Blacks Crossing Photography and Writing | velvet conundrum

velvet conundrum

July 29, 2018  •  4 Comments

A continuing conundrum as a photographer is equipment.  One buys a camera and lens - whether film or digital - expecting the equipment to last a good, long time.  The original and subsequent purchases are based on potential use and type of photography one does.  Do I need to update my camera or buy new lenses, so that I can increase potential shooting or photograph different subject matter?  I suspect this is something that is in the back of many photographers' minds as they progress through and tackle new projects.  Then there is cost and justification of expenditures.   As the price of many digital single lens reflex or DSLR cameras has gone down, one can still spend a mind-boggling amount of money on both cameras and lenses, and in most cases, you do get what you pay for. These shiny objects with more bells and whistles are perpetually popping up in professional publications.  

In 1996, I started a photography project that eventually led to my book "A Place Like No Other:  people of an enchanted land."  A photography instructor happened to have a nice Mamiya 645 with a Schneider lens and he offered it to me for a good price, which was still a lot of money.  My constant thought is - just work on your technique and take better photographs.  You don't need more or bigger or better equipment.  In that particular case, I bought the camera and never regretted it.  It served me well, and the 1 3/4 x 2 1/4 format was perfect for those environmental portraits.

However, during the late afternoon/early evening hours this week, two bull elk drifted by the south side of our house, and I grabbed my Nikon D800 with 70-200mm lens to try to capture these rather large animals, with antlers in full velvet.  According to Wikipedia, the so-called velvet "is a soft layer of highly vascularised skin" that protects the growing bone until it is fully developed. This presented me with a "velvet conundrum" - should I buy a 500 mm lens so I could shoot more effective images of these animals during occasions such as this?  My logical brain's answer was a fairly straightforward "No".  I am not a wildlife photographer.  The shots I am lucky enough to get represent part of my general interest in nature and, although a definite interest, not one of my major subjects in the photographic field.  So included here are photographs documenting the elk.  Regardless of the philosophical ramblings here, it was great to see these bulls sporting their velvet.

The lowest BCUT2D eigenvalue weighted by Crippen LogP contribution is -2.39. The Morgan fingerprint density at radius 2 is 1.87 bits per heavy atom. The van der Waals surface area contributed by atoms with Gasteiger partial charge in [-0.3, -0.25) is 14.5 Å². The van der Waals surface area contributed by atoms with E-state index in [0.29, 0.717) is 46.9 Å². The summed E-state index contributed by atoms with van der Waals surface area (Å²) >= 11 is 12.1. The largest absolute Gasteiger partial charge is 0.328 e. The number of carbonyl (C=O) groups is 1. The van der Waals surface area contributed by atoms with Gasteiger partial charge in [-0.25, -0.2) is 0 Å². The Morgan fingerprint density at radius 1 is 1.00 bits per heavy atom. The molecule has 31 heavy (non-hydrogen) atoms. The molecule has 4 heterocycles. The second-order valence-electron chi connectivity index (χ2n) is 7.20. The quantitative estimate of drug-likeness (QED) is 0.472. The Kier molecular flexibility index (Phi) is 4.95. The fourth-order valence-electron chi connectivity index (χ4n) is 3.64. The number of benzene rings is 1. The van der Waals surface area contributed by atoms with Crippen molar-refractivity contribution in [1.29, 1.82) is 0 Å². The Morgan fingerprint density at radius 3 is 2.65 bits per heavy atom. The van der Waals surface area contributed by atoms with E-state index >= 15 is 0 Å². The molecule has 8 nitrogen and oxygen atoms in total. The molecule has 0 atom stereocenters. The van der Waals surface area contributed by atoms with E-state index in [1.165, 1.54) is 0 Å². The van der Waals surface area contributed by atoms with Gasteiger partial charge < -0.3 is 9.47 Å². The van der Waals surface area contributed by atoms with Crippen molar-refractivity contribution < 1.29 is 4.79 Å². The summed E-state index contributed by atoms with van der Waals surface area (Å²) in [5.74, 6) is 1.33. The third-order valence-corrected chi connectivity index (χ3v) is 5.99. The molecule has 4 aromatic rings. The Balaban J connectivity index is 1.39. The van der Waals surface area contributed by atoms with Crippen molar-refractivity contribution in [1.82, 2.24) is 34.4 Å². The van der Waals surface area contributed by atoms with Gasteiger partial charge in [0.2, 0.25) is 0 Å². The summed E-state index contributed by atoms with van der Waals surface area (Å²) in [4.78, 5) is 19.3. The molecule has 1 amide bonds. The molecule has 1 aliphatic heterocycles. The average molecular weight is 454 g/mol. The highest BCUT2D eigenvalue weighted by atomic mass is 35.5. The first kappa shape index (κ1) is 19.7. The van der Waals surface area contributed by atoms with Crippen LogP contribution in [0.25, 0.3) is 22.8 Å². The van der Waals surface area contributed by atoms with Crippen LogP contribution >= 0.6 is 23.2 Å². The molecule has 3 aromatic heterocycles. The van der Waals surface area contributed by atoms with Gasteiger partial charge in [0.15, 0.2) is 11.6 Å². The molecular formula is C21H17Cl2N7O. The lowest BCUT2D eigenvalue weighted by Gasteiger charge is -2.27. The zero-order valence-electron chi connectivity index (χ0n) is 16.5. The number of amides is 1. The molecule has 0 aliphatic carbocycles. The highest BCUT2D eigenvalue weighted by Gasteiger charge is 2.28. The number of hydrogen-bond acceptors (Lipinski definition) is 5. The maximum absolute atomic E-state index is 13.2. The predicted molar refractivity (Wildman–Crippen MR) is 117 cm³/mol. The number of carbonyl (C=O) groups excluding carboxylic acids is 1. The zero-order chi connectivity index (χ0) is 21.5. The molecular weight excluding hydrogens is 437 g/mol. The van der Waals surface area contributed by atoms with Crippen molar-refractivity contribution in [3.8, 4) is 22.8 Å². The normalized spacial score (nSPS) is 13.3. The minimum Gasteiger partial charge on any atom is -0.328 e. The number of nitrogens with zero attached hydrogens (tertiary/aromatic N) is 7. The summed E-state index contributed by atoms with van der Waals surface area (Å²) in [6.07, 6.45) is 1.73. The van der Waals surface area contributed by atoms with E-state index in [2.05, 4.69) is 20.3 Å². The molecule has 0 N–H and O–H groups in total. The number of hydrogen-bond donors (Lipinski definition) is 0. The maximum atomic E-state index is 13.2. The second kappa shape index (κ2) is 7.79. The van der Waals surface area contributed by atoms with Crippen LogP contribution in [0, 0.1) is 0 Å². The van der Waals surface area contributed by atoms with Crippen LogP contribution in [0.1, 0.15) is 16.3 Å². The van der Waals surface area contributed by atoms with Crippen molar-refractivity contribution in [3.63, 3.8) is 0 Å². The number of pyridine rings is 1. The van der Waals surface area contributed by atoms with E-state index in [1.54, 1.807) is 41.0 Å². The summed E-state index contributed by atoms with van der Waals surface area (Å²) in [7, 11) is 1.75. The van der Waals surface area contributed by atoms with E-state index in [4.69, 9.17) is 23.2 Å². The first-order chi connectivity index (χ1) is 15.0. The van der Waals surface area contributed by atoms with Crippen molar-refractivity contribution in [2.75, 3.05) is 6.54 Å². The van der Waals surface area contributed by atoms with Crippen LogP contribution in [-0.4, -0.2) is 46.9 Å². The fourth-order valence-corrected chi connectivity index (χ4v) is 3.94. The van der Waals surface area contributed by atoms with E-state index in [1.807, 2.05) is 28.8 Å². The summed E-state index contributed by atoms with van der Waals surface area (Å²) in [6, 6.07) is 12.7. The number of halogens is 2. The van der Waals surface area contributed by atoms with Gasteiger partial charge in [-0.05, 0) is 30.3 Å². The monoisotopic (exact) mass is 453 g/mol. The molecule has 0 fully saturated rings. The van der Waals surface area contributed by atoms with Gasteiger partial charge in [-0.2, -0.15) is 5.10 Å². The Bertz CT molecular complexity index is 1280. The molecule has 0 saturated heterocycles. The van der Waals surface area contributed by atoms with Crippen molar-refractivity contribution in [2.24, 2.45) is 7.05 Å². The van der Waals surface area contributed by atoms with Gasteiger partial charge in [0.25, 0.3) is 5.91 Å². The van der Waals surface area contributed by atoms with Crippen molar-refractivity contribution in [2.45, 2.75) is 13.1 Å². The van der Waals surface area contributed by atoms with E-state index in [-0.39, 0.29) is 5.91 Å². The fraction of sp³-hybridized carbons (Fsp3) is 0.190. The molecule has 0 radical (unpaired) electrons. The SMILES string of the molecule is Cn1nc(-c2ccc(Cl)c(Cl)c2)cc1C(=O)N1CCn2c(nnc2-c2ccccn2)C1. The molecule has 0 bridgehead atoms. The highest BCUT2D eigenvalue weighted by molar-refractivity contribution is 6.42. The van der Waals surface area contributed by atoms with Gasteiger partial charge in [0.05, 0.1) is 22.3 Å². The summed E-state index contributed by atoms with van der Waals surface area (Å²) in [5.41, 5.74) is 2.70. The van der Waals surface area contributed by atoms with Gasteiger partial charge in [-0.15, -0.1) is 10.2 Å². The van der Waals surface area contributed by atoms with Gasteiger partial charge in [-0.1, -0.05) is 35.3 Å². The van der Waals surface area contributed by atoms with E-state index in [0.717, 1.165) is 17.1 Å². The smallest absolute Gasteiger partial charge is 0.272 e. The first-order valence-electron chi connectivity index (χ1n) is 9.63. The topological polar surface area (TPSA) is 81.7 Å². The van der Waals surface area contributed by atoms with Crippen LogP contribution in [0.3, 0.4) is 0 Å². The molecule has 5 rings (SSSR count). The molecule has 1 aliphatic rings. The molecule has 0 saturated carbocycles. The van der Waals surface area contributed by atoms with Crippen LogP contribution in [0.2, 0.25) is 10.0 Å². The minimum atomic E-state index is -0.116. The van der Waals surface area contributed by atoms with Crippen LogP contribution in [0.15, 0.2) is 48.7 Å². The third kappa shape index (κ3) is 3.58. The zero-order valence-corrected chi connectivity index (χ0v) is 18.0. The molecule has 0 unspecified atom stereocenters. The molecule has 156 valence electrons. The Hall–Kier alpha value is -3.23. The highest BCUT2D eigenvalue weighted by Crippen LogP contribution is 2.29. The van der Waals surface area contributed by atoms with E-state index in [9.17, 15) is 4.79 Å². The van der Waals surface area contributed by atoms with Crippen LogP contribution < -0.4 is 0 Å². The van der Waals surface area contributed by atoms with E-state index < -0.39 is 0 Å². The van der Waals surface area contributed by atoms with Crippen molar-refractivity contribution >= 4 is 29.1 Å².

The gash in this one's coat, probably from a barbed wire fence, is clearly evident in the image below.

Photographic conundrums are out there continually and I still try to balance true necessity, desire, and expense along with getting out there and producing really good images.

until next Monday,

DB

a passion for the image@

 


Comments

Clyde & Barbara Dawson(non-registered)
Daryl,
We will take your word for it that you are "not a wildlife photographer." You sure could have fooled us... You captured the majesty of these elk; what gorgeous photos.
Dianne James(non-registered)
Daryl, I can just see you out there in stealth mode, hoping they won't bolt and run before you get the perfect shots, which you did. Aren't they magnificent animals and so photogenic? A zoom lens comes in very handy in these instances. My old Minolta XD11 had several lenses I lugged around hoping to be the next Ansel Adams (never will be him, lol) and I gave it to my daughter who stored it away and ran off with a digital. I'm still learning about my Nikon D5300. In all the years I worked as a news photographer (newspaper) I just used a Nikon CoolPix. I haven't purchased a good zoom lens, yet, and use the 50mm to 85?mm zoom as it's the only lens I have. I like to shoot in the early morning or late afternoon due to hot spots, which avoiding them in bright sunlight, even with the D5300 eludes me. I really must make time to read the camera's manual. It's supposed to do video, too, but I haven't used that feature, yet. I kind of like simplicity and not having to carry around a lot of gear. In my years as a videographer doing work in southern NM for three TV stations, has made me want to keep it simple- I love video, but it can get cumbersome, though the new camcorders are smaller. I think it's awesome that you got all those shots and they let you!! :) What hams. Like Steve indicated, it's the photographer and his or her decisions at the moment, and judging from your photos, you make very good decisions. I love how you captured the light rimming their antlers, and the cut on one them. To be a photograper who doesn't just take pretty pictures, but who tells a story through that lens, is a special gift that you have. Love your photographs.
Steve Immel(non-registered)
Wonderful images all but you could have used a lens that costs more than a car. We all go through the push-pull of buying the perfect tool for the circumstance and usually demur. For me it's a 300mm to get a little more reach than my 200mm but then it becomes f4 at $1,400 or f2.8 for $6,000. I think we know the answer to that.

Most of the time it's the photographer not the equipment. This time the long lens would have been sweet. Consider a 1.4x teleconverter for $400 at Best Buy. Maybe $250 on ebay. 280mm is pretty close to 300mm.

Elk are beautiful animals. You could simply get closer.
Wayne Gesterfield(non-registered)
Awesome shots. Beautiful animals.

As a fellow photographer, I sit here with three old (circa 1980's) SLR film cameras and many lenses, including bellows. They just sit in the closet. I don't regret having owned them and I have 30,000 Kodachrome slides to prove it.

But, that's life. We progress? Same thing with all those old TVs and computers.
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